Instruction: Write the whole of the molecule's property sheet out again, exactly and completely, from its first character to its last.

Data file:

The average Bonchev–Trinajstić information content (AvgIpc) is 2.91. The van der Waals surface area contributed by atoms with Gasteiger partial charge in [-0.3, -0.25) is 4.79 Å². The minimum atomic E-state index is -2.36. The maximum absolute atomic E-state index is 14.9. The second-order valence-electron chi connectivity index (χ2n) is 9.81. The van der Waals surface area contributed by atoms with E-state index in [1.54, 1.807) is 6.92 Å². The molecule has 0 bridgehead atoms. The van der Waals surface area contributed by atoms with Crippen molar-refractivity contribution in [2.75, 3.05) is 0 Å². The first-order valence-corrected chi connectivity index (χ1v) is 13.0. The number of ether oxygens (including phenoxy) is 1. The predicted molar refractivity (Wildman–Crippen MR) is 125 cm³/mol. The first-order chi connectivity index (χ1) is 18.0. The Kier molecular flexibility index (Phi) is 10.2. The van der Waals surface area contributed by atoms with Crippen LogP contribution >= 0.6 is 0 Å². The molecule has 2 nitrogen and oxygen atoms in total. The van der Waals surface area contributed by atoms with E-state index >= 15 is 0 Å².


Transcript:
The average Bonchev–Trinajstić information content (AvgIpc) is 2.91. The van der Waals surface area contributed by atoms with Gasteiger partial charge in [-0.3, -0.25) is 4.79 Å². The minimum atomic E-state index is -2.36. The maximum absolute atomic E-state index is 14.9. The second-order valence-electron chi connectivity index (χ2n) is 9.81. The van der Waals surface area contributed by atoms with E-state index in [1.54, 1.807) is 6.92 Å². The molecule has 0 bridgehead atoms. The van der Waals surface area contributed by atoms with Crippen molar-refractivity contribution in [2.75, 3.05) is 0 Å². The first-order valence-corrected chi connectivity index (χ1v) is 13.0. The number of ether oxygens (including phenoxy) is 1. The predicted molar refractivity (Wildman–Crippen MR) is 125 cm³/mol. The first-order chi connectivity index (χ1) is 18.0. The Kier molecular flexibility index (Phi) is 10.2. The van der Waals surface area contributed by atoms with Crippen LogP contribution >= 0.6 is 0 Å². The molecule has 2 nitrogen and oxygen atoms in total. The van der Waals surface area contributed by atoms with E-state index >= 15 is 0 Å².